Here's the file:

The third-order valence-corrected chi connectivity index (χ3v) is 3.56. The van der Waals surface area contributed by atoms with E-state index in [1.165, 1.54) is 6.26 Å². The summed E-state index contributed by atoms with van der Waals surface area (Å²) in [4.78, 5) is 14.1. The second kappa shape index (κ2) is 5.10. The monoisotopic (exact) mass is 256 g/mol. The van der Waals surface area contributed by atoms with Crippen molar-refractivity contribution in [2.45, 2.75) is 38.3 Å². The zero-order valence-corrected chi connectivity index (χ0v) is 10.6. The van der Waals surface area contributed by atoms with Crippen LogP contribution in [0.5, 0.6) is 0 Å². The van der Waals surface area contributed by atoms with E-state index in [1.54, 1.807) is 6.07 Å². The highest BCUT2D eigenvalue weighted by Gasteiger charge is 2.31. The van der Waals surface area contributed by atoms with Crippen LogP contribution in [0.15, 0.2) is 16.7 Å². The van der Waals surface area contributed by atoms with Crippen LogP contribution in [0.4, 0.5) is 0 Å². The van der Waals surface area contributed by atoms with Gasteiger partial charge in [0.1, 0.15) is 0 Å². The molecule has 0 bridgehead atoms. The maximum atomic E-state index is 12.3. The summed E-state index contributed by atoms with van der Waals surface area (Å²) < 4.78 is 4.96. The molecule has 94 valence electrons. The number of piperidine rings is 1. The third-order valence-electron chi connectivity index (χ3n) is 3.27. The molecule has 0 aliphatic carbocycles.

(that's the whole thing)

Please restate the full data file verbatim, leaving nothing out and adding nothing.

The third-order valence-corrected chi connectivity index (χ3v) is 3.56. The van der Waals surface area contributed by atoms with E-state index in [1.165, 1.54) is 6.26 Å². The summed E-state index contributed by atoms with van der Waals surface area (Å²) in [4.78, 5) is 14.1. The second kappa shape index (κ2) is 5.10. The monoisotopic (exact) mass is 256 g/mol. The van der Waals surface area contributed by atoms with Crippen molar-refractivity contribution in [2.45, 2.75) is 38.3 Å². The zero-order valence-corrected chi connectivity index (χ0v) is 10.6. The van der Waals surface area contributed by atoms with Crippen LogP contribution in [0.5, 0.6) is 0 Å². The van der Waals surface area contributed by atoms with E-state index in [1.54, 1.807) is 6.07 Å². The highest BCUT2D eigenvalue weighted by Gasteiger charge is 2.31. The van der Waals surface area contributed by atoms with Crippen LogP contribution in [0.15, 0.2) is 16.7 Å². The van der Waals surface area contributed by atoms with Crippen LogP contribution in [0.4, 0.5) is 0 Å². The van der Waals surface area contributed by atoms with Gasteiger partial charge in [0.1, 0.15) is 0 Å². The molecule has 0 bridgehead atoms. The maximum atomic E-state index is 12.3. The summed E-state index contributed by atoms with van der Waals surface area (Å²) < 4.78 is 4.96. The molecule has 94 valence electrons. The number of piperidine rings is 1. The third-order valence-electron chi connectivity index (χ3n) is 3.27. The molecule has 0 aliphatic carbocycles.